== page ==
two things are worlds apart. Gordon Brown said that the no campaign was


too negative, have you adjusted to take that criticism into account?


Ever since I launched this campaign over two years ago I said we would


make a strong powerful case for remaining part of the UK. Look at


our research, where we have had warnings from people to say that if


we do well with research in Scotland we get more than our population


share of the grand and we gain from that. There is a positive case but


equally nobody will stop me from saying to the Nationalists, look at


the assertions you make which are collapsing like skittles at the


moment. Their assertions don't stand up. They assert that somehow milk


and honey will be flowing. It is perfectly healthy within a


referendum campaign to say that what you are saying simply isn't true.


You have been negative, we all know about the so-called Cyber Nats book


you compared Alex Salmond to the leader of North Korea. On! The


context was that Alex Salmond was being asked why it was that UKIP had


additional seat and he appeared to blame television being been doing


from another country, from BBC South of the border. If you cannot have


humour in a debate, heaven help us. I think it is important in this


debate that people from outside politics should be allowed to have


their say whatever side they are on because that will make for a far


better, healthier debate. Nobody should be put in a state of fear and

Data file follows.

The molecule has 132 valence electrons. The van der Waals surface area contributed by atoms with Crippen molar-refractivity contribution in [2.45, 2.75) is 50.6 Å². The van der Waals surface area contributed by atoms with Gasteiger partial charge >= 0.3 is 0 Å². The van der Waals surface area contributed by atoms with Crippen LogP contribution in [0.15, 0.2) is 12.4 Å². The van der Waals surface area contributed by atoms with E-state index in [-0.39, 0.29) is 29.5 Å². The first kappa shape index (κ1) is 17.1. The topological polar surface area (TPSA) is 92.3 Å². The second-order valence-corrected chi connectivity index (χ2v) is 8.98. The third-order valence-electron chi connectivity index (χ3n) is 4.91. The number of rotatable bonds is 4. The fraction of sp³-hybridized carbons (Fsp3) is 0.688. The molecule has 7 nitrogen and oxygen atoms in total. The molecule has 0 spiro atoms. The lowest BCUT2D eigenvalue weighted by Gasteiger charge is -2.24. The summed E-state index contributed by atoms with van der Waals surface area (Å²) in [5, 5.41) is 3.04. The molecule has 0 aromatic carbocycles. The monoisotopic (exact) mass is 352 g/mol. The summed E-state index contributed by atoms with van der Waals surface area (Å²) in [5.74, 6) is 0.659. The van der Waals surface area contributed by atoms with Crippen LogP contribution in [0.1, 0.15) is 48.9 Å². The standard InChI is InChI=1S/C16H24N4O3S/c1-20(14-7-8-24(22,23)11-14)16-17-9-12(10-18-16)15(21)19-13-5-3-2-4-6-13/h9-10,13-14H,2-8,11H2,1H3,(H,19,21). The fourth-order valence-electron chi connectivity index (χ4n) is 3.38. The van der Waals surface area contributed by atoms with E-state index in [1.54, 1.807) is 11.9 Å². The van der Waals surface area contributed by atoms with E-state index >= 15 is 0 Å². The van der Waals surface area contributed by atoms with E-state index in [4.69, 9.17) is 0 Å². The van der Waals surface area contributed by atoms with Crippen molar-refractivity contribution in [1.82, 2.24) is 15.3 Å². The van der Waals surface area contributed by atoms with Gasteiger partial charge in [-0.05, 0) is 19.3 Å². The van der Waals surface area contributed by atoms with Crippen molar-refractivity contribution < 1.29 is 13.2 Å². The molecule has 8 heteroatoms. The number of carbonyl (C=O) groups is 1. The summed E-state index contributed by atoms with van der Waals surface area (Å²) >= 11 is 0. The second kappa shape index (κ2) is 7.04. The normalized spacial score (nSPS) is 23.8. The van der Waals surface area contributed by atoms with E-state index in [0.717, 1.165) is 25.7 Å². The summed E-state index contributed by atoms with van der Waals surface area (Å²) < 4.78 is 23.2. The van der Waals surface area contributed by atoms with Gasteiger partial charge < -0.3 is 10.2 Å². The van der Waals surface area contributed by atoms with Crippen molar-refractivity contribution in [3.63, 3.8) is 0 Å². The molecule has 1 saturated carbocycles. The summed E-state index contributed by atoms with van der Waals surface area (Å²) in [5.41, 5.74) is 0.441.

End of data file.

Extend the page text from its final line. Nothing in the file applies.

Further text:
alarm by worrying about what will happen if they stand up. Despite the


nastiness, more and more people are making a stand. We have run out of


time. Thank you. I will be talking to the SNP's


hippity leader, Nicola Sturgeon, next week on Sunday Politics.


Scotland: For Richer or Poorer will be on BBC Two at 9pm tomorrow.


Disastrous results in the European elections, it is fair to say the Lib


Dems are down in the doldrums. In a moment I will be speaking to Nick


Clegg, but first Emily has been asking what Lib Dems would say to


the Prime -- Deputy Prime Minister on Call Clegg. Our phone in this


week is the challenges facing the Liberal Democrats. They are rock


bottom in the polls and have dire results in the local and European


elections so what can the party do to turn things around? Get in


touch, we are going straight to line one and Gareth. How much is a


problem of that loss of local support? It is a massive problem


because those are the building blocks of our success. The


councillors who gets the case work done are also the people who go out


councillors who gets the case work and deliver the leaflets and knock


on doors. Interesting, and it is not just local support the party has


lost, is it? In the next general election there are some big-name


Liberal Democrat MPs standing down like Malcolm Bruce and Ming


Campbell, how much of a problem will that be? That is a real challenge


and we have some of our brightest and best reaching an age of maturity


at the same moment so that is quite an additional test in what will be a


difficult election anyway. So how does the party need to position


itself to win back support? Let's go to Chris online free, has the party


got its strategy right? There is always a danger of appearing to be a


party that merely dilutes Labour or dilutes the Conservatives. We have a


of is serious, positive messages and we need to get those across in the


next election because if we don't people will vote for the Tories.


Nick, what do you think of the party's message at the moment? I


have had a look at early draft of our manifesto and there is some good